Echinacea might cut length of cold

This nation's on-again, off-again romance with echinacea could be on again.

The popular herbal supplement, made from the purple coneflower, might reduce the chances of catching a cold by 58 percent, according to the latest in a long line of confusing and contradictory studies.

Better yet, echinacea might reduce the length of a cold by an average of 1.4 days - a substantial savings, because colds cause 40 percent of lost U.S. work time, the authors of a recent study say.

The study, conducted by scientists from the University of Connecticut, is to be published online today in The Lancet Infectious Diseases, a British medical journal. Echinacea is an herb with a long-standing medicinal reputation among Americans, who spend an estimated $2 billion a year on nonprescription cough and cold remedies.

Over the years, studies of echinacea have shown "a trend of improving colds," but none involved enough patients to be statistically significant, said the author of today's article, Dr. Craig Coleman of the University of Connecticut's School of Pharmacy.

Other studies have shown just the opposite. In 2000, German scientists reported that echinacea could help treat colds but not necessarily prevent them. In 2005, a study of more than 400 patients published in the New England Journal of Medicine indicated that echinacea had no effect on colds at all.

Coleman's team performed a meta-analysis, combining the results of 14 independent studies involving more than 1,600 patients.

Some experts say that's still not good enough. They argue that Coleman's meta-analysis combines too many studies with different combinations of drugs.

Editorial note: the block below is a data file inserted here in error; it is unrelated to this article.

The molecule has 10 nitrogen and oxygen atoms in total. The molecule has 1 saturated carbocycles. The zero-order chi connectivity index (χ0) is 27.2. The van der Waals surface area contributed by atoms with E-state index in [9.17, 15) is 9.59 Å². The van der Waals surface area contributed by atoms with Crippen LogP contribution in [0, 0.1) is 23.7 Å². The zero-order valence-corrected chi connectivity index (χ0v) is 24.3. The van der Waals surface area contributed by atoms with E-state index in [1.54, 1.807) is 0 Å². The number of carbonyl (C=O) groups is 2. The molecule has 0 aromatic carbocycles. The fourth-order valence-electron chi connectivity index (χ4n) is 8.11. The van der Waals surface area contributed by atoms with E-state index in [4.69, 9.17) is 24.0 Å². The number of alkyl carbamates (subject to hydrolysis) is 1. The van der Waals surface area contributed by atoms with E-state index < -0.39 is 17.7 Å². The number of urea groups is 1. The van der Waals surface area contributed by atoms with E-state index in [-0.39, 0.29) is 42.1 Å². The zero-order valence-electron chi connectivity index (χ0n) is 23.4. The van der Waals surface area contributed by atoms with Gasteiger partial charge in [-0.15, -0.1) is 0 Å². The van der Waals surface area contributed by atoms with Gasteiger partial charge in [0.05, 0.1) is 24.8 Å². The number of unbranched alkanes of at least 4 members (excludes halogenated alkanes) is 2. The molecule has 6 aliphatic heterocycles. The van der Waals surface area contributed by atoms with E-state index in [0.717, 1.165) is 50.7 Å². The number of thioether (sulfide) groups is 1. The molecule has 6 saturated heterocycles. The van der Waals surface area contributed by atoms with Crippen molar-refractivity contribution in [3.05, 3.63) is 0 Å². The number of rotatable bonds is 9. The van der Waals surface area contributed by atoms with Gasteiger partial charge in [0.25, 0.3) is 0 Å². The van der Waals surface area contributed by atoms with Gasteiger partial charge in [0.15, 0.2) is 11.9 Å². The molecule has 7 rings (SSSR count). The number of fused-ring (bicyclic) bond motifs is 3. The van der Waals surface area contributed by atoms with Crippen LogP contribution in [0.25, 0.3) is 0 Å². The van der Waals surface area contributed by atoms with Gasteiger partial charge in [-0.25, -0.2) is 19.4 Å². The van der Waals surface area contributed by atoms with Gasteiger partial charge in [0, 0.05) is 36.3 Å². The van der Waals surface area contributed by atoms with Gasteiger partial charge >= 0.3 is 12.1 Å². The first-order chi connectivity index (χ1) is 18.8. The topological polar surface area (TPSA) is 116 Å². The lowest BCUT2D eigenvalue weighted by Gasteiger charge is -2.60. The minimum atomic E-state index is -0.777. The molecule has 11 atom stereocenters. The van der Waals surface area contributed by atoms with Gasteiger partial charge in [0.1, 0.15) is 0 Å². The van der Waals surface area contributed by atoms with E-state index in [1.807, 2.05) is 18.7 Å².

"Some of the patients were also taking Vitamin C, rosemary, thyme ... you really don't know what's going on," said Dr. Adriane Fugh-Berman, associate professor of complementary and alternative medicine at Georgetown University.

To compensate for this problem, Coleman said, his team did a "sensitivity analysis" to determine whether echinacea worked on its own.

"There was still reduction in cold duration," Coleman said, but not enough to be statistically significant.


Archaeologists say American Indians used echinacea more than 400 years ago to toughen their immune systems and treat wounds. Herbalists prescribe it today for urinary and yeast infections, ear infections and hay fever.

Although echinacea is generally regarded as safe, the American Herbal Products Association cautions those with pollen allergies to avoid it. The same goes for asthmatic patients, particularly children, according to Fugh-

Berman, who said it often makes their condition worse.

"I've had (asthma) cases where the child will get better as soon as you stop giving them echinacea," she said.

Doctors also advise patients with autoimmune diseases, diabetes, multiple sclerosis and HIV infections to avoid the herb, according to the Web site of the Baltimore Washington Medical Center.

Coleman has conducted safety research, to be published later this summer. In that study, researchers gave echinacea to healthy patients while they monitored their blood pressure and electrocardiogram readings. Both were normal.

"In a short-term basis, this drug is relatively safe," Coleman concluded.

Although he said his analysis was thorough and proved the herb's effectiveness on colds, Coleman conceded that there's still much to learn.